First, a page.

In those days, Hollywood had both the wherewithal and the moral authority to make a film about refugees. As David Denby, writing about Casablanca in 2012, put it: “In real life, the place that everybody came to was Hollywood in the thirties and forties." Los Angeles was a haven both for artists fleeing fascism and a wide variety of general émigrés. The roster of foreign talent in that town was breathtaking: Greta Garbo, Erich Wolfgang Korngold, Billy Wilder, Marlene Dietrich, Max Ophuls, Fred Zinnemann, Dimitri Tiomkin, Otto Preminger. Directors like Robert Siodmak, Edgar G. Ulmer and Fritz Lang melded German expression with American hard-boiled literature and created film noir. Ernst Lubitsch brought a knowing sophistication to comedy, Douglas Sirk to melodrama. Steiner, Franz Waxman and Miklós Rózsa between them invented the classic Hollywood score.

The fundamental things apply, as time goes by. Casablanca’s 75th is happening at a time when refugee crises are as much a part of the news and political discourse as they were in 1942 (the United Nations High Commissioner For Refugees places the total at 65 million worldwide today). Unsurprisingly, these upheavals are finding their way into films, as they did in films like Casablanca, Charlie Chaplin’s The Immigrant (1917) and Mitchell Leisen’s Hold Back The Dawn (1941).

At the Mumbai Film Festival in October, three films offered differing takes on the immigrant experience. The Other Side Of Hope had the unmistakable deadpan stamp of Finnish master Aki Kaurismäki, but there was an unexpected sweetness to the story of a crusty Helsinki restaurateur who helps out a Syrian refugee that was both inspiring and heartbreaking. The Turkish film Daha, directed by Onur Saylak, was more straightforwardly devastating. A shy teenager helps his brutish father transport, house (in a badly ventilated basement) and smuggle into Europe escapees from war-torn Middle East—a nightmare mirror image of the unfortunate “others" in Casablanca who “wait...and wait...and wait". And there was Nicole van Kilsdonk’s children’s film The Day My Father Became A Bush, in which the refugee is a 10-year-old girl escaping an unspecified war zone.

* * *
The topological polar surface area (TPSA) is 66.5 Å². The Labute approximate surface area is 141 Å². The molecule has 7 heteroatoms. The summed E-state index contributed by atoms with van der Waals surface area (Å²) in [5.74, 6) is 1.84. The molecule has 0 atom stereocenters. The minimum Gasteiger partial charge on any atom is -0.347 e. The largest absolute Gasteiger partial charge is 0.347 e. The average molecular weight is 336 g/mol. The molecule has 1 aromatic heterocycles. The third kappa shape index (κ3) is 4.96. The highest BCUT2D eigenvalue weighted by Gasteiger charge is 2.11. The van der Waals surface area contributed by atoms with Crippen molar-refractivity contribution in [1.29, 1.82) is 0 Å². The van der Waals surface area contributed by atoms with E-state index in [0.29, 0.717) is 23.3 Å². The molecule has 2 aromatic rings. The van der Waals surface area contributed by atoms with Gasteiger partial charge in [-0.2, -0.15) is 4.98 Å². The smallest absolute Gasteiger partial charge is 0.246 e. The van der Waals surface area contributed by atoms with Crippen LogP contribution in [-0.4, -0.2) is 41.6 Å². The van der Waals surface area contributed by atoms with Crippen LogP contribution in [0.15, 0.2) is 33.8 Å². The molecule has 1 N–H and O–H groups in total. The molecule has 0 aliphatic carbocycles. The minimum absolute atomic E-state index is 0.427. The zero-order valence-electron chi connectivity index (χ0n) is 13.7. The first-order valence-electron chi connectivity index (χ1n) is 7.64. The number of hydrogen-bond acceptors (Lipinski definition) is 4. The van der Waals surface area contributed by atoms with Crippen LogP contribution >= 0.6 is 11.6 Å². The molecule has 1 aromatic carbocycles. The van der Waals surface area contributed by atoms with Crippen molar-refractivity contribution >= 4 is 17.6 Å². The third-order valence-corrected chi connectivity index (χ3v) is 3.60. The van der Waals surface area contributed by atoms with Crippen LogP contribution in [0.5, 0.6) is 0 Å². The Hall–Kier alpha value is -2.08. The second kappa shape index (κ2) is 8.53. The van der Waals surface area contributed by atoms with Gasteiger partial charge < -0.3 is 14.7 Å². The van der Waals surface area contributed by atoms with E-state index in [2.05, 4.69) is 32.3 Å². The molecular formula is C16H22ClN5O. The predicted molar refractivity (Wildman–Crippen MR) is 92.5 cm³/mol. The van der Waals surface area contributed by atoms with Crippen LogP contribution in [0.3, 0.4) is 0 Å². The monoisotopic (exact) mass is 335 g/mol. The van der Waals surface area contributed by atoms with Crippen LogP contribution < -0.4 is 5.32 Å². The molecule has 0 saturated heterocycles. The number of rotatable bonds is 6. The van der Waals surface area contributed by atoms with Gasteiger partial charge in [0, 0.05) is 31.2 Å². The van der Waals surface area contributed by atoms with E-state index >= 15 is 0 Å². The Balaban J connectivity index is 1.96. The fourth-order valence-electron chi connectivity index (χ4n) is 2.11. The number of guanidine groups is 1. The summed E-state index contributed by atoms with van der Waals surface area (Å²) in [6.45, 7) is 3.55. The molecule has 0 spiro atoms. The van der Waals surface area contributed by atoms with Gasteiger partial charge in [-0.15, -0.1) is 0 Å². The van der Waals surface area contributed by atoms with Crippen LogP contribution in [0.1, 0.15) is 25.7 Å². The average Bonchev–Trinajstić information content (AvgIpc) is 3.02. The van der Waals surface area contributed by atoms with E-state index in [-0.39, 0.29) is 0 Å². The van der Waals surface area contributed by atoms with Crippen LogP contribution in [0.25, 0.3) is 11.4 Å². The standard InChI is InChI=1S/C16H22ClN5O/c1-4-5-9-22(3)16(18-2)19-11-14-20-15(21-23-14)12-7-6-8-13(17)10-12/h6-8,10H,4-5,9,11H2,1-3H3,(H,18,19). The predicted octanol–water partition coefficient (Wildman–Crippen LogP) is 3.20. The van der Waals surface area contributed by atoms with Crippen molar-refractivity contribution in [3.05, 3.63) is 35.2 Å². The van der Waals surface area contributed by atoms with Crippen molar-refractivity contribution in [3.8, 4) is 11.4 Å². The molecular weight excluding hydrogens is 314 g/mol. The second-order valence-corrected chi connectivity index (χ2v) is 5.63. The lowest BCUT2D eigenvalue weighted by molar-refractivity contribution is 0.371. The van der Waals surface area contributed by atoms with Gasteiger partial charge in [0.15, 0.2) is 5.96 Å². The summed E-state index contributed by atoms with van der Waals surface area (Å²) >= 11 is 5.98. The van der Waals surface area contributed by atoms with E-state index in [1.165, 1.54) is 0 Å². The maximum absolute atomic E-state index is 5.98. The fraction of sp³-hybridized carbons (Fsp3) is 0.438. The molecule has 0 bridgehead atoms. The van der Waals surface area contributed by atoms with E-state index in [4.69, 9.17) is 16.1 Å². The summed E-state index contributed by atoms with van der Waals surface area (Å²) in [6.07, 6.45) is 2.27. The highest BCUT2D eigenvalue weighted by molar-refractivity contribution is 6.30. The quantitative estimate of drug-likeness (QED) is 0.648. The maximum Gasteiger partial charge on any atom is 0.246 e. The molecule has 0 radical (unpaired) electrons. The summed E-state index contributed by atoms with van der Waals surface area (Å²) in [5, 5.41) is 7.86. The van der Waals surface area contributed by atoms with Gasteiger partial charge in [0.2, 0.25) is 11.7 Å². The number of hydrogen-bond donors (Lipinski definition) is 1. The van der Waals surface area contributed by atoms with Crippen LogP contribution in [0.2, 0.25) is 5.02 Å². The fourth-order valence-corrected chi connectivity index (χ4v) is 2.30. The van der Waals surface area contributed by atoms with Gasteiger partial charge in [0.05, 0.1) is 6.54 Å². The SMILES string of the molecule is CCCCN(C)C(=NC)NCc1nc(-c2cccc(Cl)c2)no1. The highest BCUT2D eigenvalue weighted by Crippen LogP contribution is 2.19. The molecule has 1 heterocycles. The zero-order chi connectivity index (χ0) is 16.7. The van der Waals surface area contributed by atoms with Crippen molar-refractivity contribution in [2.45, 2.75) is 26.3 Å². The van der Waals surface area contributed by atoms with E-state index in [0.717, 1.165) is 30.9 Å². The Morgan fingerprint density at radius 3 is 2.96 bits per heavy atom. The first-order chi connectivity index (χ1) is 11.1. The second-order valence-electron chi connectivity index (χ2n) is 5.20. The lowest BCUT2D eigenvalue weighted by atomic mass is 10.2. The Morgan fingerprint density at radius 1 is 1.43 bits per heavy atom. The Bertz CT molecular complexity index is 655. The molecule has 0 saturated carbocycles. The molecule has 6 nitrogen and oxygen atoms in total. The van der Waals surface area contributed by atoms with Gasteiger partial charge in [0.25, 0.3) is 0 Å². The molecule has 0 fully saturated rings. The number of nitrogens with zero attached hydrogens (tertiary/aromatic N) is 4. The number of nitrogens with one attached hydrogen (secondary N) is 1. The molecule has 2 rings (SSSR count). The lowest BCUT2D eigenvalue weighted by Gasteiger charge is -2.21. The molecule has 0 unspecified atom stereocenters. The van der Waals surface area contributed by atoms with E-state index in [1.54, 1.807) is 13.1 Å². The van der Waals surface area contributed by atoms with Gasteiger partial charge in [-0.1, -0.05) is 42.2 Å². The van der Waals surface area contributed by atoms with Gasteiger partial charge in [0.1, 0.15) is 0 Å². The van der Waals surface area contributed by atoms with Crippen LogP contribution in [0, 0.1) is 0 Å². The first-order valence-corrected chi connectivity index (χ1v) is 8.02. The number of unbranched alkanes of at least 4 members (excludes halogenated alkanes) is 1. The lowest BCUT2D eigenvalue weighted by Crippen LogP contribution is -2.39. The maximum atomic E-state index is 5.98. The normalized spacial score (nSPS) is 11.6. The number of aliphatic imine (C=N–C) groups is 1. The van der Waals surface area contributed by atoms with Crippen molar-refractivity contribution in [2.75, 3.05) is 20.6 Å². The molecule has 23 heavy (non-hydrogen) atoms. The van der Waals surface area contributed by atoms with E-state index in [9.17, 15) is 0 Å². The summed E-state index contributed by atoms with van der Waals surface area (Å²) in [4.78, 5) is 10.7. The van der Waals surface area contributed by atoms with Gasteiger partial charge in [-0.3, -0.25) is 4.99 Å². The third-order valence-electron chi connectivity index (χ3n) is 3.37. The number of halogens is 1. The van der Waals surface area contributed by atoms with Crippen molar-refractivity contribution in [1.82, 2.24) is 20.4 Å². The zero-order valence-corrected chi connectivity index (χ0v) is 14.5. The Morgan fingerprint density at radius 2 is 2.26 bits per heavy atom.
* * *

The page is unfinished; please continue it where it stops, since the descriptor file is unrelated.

In those days, Hollywood had both the wherewithal and the moral authority to make a film about refugees. As David Denby put it: ‘In real life, the place that everybody came to was Hollywood in the thirties and forties.’-

The dull gold sparkle of cellophane-like material worn by shivering figures on a boat is an image that links last year’s Fire At Sea—a non-fiction account of the life of a young boy on an Italian island and the immigrants who routinely wash up there—and Human Flow, a new documentary on the refugee crisis. The film, by Chinese artist and dissident Ai Weiwei, was shot over a year in 23 countries, and had a limited release in the US in October; it will hopefully be available to stream in India at some point in the near future. There is one film, though, that did release here in 2017, and which alluded to the plight of refugees while cleaning up the box office (to the tune of Rs76 crore). I speak, of course, of Thor: Ragnarok.

Perhaps because the rest of it is so determinedly irreverent, Thor’s ending has an added poignancy. Throughout the film, we’re shown characters stuck in the wrong place, longing to return home, but the idea isn’t driven home until the final moments, when the citizens of Asgard watch from a spaceship as their home is destroyed in a three-way fight between Thor, Hela and Surtur. The point isn’t laboured, but showing a once-legendary city reduced to a bedraggled group on a ship is an unexpected acknowledgment of the countless actual people who, finding themselves without a home, cram into rickety vessels and set off towards an uncertain future, because that’s all that’s left to do.